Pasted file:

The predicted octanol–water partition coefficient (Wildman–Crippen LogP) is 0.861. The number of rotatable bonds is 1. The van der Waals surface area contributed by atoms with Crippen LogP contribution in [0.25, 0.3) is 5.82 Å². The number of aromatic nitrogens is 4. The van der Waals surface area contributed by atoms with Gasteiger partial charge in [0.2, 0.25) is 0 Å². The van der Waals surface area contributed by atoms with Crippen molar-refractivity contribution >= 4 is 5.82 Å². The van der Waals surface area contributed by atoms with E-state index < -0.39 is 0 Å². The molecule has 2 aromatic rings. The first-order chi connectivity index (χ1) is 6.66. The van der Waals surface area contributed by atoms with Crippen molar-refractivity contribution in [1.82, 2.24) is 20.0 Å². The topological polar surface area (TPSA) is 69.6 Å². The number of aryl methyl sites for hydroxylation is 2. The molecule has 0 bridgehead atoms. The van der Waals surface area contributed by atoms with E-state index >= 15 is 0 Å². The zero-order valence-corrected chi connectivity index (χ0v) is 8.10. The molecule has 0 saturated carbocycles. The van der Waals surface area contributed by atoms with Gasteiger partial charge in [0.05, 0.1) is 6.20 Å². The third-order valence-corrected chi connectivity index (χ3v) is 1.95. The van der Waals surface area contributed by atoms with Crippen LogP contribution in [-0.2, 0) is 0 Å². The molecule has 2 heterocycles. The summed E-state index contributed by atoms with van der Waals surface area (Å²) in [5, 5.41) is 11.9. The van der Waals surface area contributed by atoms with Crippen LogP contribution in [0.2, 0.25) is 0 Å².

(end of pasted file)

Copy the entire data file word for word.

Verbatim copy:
The predicted octanol–water partition coefficient (Wildman–Crippen LogP) is 0.861. The number of rotatable bonds is 1. The van der Waals surface area contributed by atoms with Crippen LogP contribution in [0.25, 0.3) is 5.82 Å². The number of aromatic nitrogens is 4. The van der Waals surface area contributed by atoms with Gasteiger partial charge in [0.2, 0.25) is 0 Å². The van der Waals surface area contributed by atoms with Crippen molar-refractivity contribution >= 4 is 5.82 Å². The van der Waals surface area contributed by atoms with E-state index < -0.39 is 0 Å². The molecule has 2 aromatic rings. The first-order chi connectivity index (χ1) is 6.66. The van der Waals surface area contributed by atoms with Crippen molar-refractivity contribution in [1.82, 2.24) is 20.0 Å². The topological polar surface area (TPSA) is 69.6 Å². The number of aryl methyl sites for hydroxylation is 2. The molecule has 0 bridgehead atoms. The van der Waals surface area contributed by atoms with E-state index >= 15 is 0 Å². The zero-order valence-corrected chi connectivity index (χ0v) is 8.10. The molecule has 0 saturated carbocycles. The van der Waals surface area contributed by atoms with Gasteiger partial charge in [0.05, 0.1) is 6.20 Å². The third-order valence-corrected chi connectivity index (χ3v) is 1.95. The van der Waals surface area contributed by atoms with Crippen LogP contribution in [-0.2, 0) is 0 Å². The molecule has 2 heterocycles. The summed E-state index contributed by atoms with van der Waals surface area (Å²) in [5, 5.41) is 11.9. The van der Waals surface area contributed by atoms with Crippen LogP contribution in [0.2, 0.25) is 0 Å².